6. I have lived in Washington DC near the Carter Barron Amphitheater for 40 years. I was formerly able to watch the Nighthawks circle above the Chimney Swifts each evening and watch a huge migration in late August or early September. I almost never see even one during an evening any more. In 2007 I chanced to look up and see a southbound migration of about 10. I have no specific knowledge of habitat on either end of the migration but I have empirical knowledge regarding available food right here in Washington DC. In the summer we attend performances at the Carter Barron Amphitheater. Twenty or more years ago, there would be so many insects flying around the lights that they might affect the performance. Now, there are at best a handful of insects around the lights. There are also only one or two bats in the tree tops, a few Chimney Swifts above the trees, and no Nighthawks. We’ve killed the insects so we have no birds. Almost weekly visits to the National Arboretum or the Kenilworth Aquatic Gardens convince me that in general our bird populations are about 15% of what they might have been 20 years ago. The Bat Industry raises funds by claiming that they need money to protect the bats because if we lose the bats the insects will overrun us. This is absurd. The bats are dying off because we have killed off their food supply also. Silent Spring, Summer, Fall, Winter.

  7. Kate,

    I’ve been listening to the “peent” and watching birds that fly like bats over our house near Schenley Park each evening for weeks, and meaning to ask you what sort of birds they might be. I’m happy to report seeing two nighthawks consistantly, and three or four on a few evenings. Thanks for answering questions before they’re asked!

  8. You will be happy to hear that I just saw about 10-20 birds feeding over the Dormont Municipal Building tonight at 10:30pm. I believe that they were nightjars. They were slightly smaller than a pigeon with single white bars on their wings. I did not notice if they made a sound. They were actually quite white in appearance against the black night sky, with the moon in the background.
    I have also seen them on the island of Bonaire. They will sit on the side of a dirt road and you can see their eye glow, kind of red, and they fly up into the streetlights to feed.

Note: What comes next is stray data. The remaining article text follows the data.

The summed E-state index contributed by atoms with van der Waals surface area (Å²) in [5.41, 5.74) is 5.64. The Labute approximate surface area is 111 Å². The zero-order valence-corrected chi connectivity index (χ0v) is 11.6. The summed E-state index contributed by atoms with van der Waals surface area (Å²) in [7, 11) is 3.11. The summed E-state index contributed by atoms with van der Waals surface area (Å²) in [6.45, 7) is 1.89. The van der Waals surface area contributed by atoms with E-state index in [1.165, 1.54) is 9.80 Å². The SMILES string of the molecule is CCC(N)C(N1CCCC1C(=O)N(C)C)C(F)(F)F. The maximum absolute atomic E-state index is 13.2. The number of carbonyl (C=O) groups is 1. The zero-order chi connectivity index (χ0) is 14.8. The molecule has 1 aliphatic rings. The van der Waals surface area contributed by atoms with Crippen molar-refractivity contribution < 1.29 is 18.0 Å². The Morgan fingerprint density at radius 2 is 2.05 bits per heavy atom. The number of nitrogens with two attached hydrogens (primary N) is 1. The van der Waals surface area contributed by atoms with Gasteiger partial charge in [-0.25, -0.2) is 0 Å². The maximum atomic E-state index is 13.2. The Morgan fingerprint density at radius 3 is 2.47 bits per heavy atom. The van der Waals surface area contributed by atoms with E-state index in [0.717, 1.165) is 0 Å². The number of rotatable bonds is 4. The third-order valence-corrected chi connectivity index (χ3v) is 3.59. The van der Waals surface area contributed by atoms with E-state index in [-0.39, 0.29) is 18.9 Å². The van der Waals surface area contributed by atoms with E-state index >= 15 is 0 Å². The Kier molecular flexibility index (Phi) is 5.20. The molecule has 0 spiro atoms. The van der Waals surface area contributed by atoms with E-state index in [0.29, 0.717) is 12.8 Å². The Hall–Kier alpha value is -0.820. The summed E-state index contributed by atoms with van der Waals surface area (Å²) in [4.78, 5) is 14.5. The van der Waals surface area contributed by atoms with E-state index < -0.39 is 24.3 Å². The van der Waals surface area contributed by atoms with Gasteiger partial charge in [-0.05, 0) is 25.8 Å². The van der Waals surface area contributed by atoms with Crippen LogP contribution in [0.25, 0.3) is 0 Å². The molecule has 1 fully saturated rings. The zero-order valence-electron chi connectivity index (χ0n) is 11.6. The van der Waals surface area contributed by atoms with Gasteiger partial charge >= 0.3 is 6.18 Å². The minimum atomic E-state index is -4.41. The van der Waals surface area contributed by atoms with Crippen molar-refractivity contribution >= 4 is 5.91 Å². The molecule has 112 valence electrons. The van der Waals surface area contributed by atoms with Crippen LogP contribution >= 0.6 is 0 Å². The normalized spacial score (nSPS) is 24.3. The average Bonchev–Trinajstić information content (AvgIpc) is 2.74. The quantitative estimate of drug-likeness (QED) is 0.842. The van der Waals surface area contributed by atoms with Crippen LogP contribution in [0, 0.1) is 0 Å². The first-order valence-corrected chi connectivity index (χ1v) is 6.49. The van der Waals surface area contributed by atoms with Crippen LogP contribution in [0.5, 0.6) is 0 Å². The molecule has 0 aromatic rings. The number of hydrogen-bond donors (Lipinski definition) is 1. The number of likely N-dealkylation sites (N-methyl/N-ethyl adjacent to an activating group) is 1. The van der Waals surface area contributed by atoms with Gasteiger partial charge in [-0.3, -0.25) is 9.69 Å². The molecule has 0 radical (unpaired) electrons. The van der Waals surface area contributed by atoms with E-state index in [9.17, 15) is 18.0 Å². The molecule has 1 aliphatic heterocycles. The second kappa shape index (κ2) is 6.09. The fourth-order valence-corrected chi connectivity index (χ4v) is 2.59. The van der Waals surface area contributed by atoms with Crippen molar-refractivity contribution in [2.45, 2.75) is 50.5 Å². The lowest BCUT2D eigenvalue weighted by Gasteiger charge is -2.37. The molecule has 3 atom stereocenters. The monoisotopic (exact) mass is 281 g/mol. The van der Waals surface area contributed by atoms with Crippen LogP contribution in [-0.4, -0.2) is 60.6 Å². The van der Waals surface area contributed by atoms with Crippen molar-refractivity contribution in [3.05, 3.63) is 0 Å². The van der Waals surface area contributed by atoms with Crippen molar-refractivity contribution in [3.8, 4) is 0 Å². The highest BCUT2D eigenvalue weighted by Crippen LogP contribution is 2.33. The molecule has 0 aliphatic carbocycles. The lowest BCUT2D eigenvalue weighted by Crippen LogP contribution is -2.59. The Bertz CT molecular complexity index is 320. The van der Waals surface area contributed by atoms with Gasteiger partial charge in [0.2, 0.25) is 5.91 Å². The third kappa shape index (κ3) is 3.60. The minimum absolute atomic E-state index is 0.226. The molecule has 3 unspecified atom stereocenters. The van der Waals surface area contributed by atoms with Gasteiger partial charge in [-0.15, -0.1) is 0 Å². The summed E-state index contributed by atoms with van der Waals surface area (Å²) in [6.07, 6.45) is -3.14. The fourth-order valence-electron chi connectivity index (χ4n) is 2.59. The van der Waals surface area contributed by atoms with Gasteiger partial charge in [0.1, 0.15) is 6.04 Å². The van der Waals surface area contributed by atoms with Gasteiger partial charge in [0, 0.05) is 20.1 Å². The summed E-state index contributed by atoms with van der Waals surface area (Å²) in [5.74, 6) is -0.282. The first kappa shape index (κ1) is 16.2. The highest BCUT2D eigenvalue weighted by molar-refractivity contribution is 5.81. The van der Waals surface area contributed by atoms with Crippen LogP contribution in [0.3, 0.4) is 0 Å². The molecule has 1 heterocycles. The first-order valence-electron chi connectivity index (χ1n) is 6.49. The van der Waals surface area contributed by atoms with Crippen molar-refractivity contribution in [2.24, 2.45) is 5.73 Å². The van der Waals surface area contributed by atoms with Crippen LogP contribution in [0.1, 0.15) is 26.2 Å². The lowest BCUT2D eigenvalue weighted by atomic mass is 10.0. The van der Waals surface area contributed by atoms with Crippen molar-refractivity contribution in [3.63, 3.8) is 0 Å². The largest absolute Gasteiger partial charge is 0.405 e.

9. I was surprised to read that. We have common nighthawks here during the spring and summer. They fly through the air calling BEET-BEET; BEET-BEET. They are a joy to have. I’m so glad that are not uncommon here in Eastern South Dakota. I hope that they increase in numbers where you are.

  10. HI! I only see the nighthawks during migration. I live in southwest Virginia in the blue ridge at an elevation of over 3000 feet. Every year, I see my first migrating nighthawk around August 30. I counted over 50 yesterday evening (Sept. 3). Last year, September 7 I counted over 100. They usually are seen here after 7 pm. If they ARE declining, you can bet it is because of all the pesticide use in this country. Insect killing…ABSURD! People are spraying like it’s the right thing to do. There are so many species of birds that rely on insects to survive, and here in America…what are people doing??Spray for insects. Raid, Bug-Be-Gone, you name it. We are killing insects, and in turn, killing the species who depend on insects to survive. I am happy to say that I use NO insecticides or chemical fertilizers, or chemical herbicides. PEOPLE WAKE UP!

  11. I grew up in western PA & have lived in Pittsburgh’s east end for over 20 years, but it’s only been within the past few years that I’ve finally identified the calls & odd booming heard while walking my dogs at night as the common nighthawk. I heard the first one of this spring just last week, so they *are* still around—but in what numbers, who can say?

  12. There are many in the trees outside my window and are so very loud, it’s hard to get to sleep. I will be glad when they leave

  13. I lived near Pittsburgh until 1977 when I moved to Mercer county. It was common to see nighthawks on warm summer evenings. Often in a group of 8 to 10 birds. Since Moving to Mercer Pa I haven’t seen any nighthawks

    1. Tom, we have no nighthawks anymore in my Pittsburgh neighborhood either. They dwindled to one pair and now none.

  14. I carried papers in West Central Illinois as an early teen and frequently heard but could never locate the source of the odd chirping and diving sounds at dusk and occasionally at dawn while carrying and collecting for my early morning paper route. A few decades later while leaving a building near dusk at a Midwest university a relatively large bird swooped down and quickly reversed direction directly above me as if attempting to get my attention. I watched its somewhat erratic almost bat-like oscillatory flight for 10-15 minutes and noticed it would periodically return to an apparent nest on top of the building I was teaching in. After a brief conversation with a coworker who was nursing one of these birds back to health after it colided with a moving vehicle I was told the bird was a Nighthawk although it really wasn’t a hawk at all but, more like a “whip-poor-will” as my grandfather would call them. A month or so later the Nighthawks were gone and I assumed they must be migratory birds. I hoped to see the birds return the following year but unfortunately, I haven’t noticed any Nighthawks around the Iowa-Illinois Quad-Cities region for a few years now. I would be greatly disappointed to think these fascinating nocturnal avian creatures were gone forever. It’s odd that I hadn’t noticed these birds earlier in my life as Nighthawks and their unique yet obvious presence were always an integral part of Midwest life just as corn and small towns. I would hate to think that in some small and obscure manner I and we are contributing to the demise of these interesting creatures due to the products we use around our homes.